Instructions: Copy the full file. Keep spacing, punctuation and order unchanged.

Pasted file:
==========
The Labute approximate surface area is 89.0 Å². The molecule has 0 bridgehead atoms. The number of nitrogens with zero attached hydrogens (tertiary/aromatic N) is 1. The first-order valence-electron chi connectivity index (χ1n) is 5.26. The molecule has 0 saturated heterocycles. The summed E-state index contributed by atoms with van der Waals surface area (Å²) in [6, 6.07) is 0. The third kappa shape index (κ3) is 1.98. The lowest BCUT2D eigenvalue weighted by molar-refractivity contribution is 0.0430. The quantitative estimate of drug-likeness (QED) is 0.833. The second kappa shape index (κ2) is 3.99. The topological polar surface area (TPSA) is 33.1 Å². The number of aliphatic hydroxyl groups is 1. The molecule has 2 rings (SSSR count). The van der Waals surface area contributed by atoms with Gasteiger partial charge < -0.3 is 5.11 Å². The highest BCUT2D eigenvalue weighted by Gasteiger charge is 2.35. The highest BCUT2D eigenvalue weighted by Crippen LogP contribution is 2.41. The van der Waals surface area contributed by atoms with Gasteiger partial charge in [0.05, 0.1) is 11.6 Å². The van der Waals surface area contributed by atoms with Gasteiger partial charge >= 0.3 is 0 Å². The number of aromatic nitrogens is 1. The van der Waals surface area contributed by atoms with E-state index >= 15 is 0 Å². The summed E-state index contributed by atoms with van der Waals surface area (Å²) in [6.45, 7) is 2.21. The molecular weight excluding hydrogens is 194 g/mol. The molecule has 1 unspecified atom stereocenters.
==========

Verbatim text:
The Labute approximate surface area is 89.0 Å². The molecule has 0 bridgehead atoms. The number of nitrogens with zero attached hydrogens (tertiary/aromatic N) is 1. The first-order valence-electron chi connectivity index (χ1n) is 5.26. The molecule has 0 saturated heterocycles. The summed E-state index contributed by atoms with van der Waals surface area (Å²) in [6, 6.07) is 0. The third kappa shape index (κ3) is 1.98. The lowest BCUT2D eigenvalue weighted by molar-refractivity contribution is 0.0430. The quantitative estimate of drug-likeness (QED) is 0.833. The second kappa shape index (κ2) is 3.99. The topological polar surface area (TPSA) is 33.1 Å². The number of aliphatic hydroxyl groups is 1. The molecule has 2 rings (SSSR count). The van der Waals surface area contributed by atoms with Gasteiger partial charge < -0.3 is 5.11 Å². The highest BCUT2D eigenvalue weighted by Gasteiger charge is 2.35. The highest BCUT2D eigenvalue weighted by Crippen LogP contribution is 2.41. The van der Waals surface area contributed by atoms with Gasteiger partial charge in [0.05, 0.1) is 11.6 Å². The van der Waals surface area contributed by atoms with Gasteiger partial charge >= 0.3 is 0 Å². The number of aromatic nitrogens is 1. The van der Waals surface area contributed by atoms with E-state index >= 15 is 0 Å². The summed E-state index contributed by atoms with van der Waals surface area (Å²) in [6.45, 7) is 2.21. The molecular weight excluding hydrogens is 194 g/mol. The molecule has 1 unspecified atom stereocenters.